Food represents the culture of a people. The items of food they eat, their ways and means of food preparation and the importance of food in the main events of the private and public life have evolved over centuries. Food and the manner of sharing it with others are the hallmark of an ancient civilization.
The Kural says ‘share and eat‘ in 227, 322, and 1107 couplets.
With the above averments as guidelines an analysis of the Kural brings forth some stunning revelations of the glorious past. The first profession of man is ploughing and food production. The Kural pays high regard to this detail in Chapter 104. Placing rainfall in Chapter 2 next to Praise of God Chapter 1 is not an accident. Seasonal rain is the basis of food production. It shows that in the time of the making of the Kural rain water was the main source of cultivation. The epic Silapadikaram of the second century AD intones that rain is the be all and end all of our earthly existence.
The Kural forbids the eating of meat in a fortnight manner.
“For the physical sustenance of your body, if you eat the body of another being, how can you lead a meritorious life?” asks Kural 251.
Kill not for food neither shall you eat the meat of an animal killed by others reiterates Kural 260. Others have killed for another to eat is no excuse.
The ancient Tamils were meat eaters is a historical fact. They rared animals for food and ate the flesh with relish.
What is today known as ‘Briyani‘ is a Tamil invention. Sangam literature calls it ‘nina-choru‘, that is flesh and rice. The Pandiya and Chola kings made it in a large scale for feeding their soldiers. The Arabs who came to Tamilakham for trade took this form of food preparation to their home country and made it their own. At a later date the Tamil man’s food has come back home with a new name, Biryani. Research scholars have proven the facts of this proposition in an unshakable manner.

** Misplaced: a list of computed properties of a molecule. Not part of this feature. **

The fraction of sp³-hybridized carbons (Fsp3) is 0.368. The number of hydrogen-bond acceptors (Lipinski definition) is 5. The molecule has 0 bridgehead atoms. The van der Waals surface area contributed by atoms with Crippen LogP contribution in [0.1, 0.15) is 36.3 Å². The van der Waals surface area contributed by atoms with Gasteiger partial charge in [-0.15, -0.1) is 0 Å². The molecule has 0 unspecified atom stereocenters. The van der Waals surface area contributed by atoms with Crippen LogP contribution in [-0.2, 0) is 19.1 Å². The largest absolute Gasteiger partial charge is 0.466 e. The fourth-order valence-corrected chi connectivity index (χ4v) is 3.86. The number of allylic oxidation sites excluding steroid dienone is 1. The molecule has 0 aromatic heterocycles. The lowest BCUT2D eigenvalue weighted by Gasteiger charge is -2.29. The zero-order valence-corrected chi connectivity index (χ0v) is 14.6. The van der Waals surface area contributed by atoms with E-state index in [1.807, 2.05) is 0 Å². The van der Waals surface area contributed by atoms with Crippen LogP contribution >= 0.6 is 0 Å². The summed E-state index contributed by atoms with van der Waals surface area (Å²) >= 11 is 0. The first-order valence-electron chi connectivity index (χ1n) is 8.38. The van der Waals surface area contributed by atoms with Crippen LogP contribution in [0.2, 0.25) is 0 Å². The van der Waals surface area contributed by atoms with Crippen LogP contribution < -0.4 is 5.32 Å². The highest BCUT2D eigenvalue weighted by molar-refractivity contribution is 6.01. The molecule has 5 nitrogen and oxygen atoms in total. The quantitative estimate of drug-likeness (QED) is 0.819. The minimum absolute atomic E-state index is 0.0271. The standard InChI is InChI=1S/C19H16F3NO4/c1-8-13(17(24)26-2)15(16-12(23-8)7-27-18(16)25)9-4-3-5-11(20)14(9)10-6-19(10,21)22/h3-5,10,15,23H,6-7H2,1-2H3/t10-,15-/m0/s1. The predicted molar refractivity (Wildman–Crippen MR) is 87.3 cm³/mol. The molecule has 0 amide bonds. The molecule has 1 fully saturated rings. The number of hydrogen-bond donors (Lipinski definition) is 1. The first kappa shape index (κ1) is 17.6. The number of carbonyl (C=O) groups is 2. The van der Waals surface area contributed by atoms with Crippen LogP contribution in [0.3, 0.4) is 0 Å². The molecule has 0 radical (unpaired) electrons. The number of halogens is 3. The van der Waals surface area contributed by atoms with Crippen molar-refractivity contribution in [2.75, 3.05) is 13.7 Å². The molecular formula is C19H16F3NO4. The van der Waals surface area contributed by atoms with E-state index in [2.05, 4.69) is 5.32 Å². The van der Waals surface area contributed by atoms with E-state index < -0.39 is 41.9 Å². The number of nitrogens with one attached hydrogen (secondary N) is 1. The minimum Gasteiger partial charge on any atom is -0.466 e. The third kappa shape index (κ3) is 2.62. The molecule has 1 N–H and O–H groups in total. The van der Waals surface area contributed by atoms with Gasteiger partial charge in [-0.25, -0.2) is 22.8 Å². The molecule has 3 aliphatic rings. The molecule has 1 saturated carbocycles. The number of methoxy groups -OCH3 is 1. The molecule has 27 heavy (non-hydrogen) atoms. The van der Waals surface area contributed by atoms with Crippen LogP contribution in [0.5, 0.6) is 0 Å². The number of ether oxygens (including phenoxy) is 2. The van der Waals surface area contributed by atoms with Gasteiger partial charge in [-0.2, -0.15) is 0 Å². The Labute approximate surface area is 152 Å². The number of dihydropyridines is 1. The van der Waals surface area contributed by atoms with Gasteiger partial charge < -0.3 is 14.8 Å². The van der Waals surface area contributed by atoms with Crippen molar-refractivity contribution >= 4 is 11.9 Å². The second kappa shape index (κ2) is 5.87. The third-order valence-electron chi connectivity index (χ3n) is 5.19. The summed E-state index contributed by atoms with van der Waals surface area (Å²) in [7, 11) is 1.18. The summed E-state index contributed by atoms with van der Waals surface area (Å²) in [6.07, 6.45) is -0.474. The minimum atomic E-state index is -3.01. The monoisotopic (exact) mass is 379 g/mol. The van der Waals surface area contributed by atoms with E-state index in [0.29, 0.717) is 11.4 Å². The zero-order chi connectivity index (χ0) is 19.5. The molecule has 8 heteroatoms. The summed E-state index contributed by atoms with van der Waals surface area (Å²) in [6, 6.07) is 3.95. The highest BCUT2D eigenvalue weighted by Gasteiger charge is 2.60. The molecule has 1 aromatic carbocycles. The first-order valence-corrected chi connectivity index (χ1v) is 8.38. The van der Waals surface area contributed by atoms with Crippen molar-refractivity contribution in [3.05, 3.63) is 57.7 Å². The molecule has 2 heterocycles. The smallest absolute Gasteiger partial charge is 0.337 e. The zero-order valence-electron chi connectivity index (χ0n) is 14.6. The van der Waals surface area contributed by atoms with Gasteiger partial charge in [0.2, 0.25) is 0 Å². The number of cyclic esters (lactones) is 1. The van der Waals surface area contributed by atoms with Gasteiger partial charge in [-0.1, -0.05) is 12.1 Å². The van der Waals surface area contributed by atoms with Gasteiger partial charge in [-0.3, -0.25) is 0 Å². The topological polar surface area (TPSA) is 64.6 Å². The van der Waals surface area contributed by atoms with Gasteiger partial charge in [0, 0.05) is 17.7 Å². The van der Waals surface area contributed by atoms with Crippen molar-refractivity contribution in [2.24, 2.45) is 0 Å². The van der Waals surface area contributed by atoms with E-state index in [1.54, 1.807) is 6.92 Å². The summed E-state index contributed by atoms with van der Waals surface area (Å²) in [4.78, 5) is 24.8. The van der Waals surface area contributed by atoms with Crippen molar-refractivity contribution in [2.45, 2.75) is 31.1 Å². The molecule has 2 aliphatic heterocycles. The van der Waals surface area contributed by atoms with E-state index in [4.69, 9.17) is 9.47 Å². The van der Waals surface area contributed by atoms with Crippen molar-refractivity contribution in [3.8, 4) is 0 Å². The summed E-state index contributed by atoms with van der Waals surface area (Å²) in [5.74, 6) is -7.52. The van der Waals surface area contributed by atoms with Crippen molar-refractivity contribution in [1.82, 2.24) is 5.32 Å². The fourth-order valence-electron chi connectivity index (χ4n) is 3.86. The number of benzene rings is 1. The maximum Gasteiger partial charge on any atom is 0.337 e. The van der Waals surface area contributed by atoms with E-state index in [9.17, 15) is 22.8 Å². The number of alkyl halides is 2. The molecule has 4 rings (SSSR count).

The Jain tradition of austerity in food was also prevalent in Tamil Nadu during the time when The Jain religion was popular. There are 24 Great Liberatiors (Tirthankaras) in Jainism. Adinath was the first and the last Mahavir who lived 2600 years ago. It is claimed that Srikandar, the Supreme God of the Saivites and Virushapa Thevar, that ancient preceptor of the Jains are both one and the same. It shows the closeness of the two religions. Jains and Saivites have marriage alliances at all times.
Unlike the Buddha Mahavir reformed an existing religion, he did not create a new religion. The dateline of Mahavir 599 BC to 527 BC. Deepavali festival coincides with the day of his death. A few centuries after his death Jainism became complex and lost its ancient glory.
Followers of Eastern religions – Hindus, Saivites, Jains, Buddhists generally support vegetarianism for reasons of improving physical health, cleaner environment, better world economy and more importantly conscience. Many deeply religious souls in the West eat meat because it is sanctioned in the Bible.
Good Jains are an exceptional example of non-violence and vegetarianism. It is a deeply ascetic religion whose shadow has fallen on Hinduism, Saivaism and Buddhism and is reflected in the Kural. The Jains follow a strict dietary code regulating the types of plants they eat. They do not eat vegetables that grow below the ground like onions, garlic and tubers. They believe that the lives of humans, animals, insects and plants are sacred. They avoid giving pain to them.
Some Jain scholars claim that Thiruvalluvar is the famous Jain Acharya Kundakunda. It is not correct as the Acharya wrote only in Prakrit and was a naked ascetic who could not have written couplets in praise of Love and Lust in the Tamil language.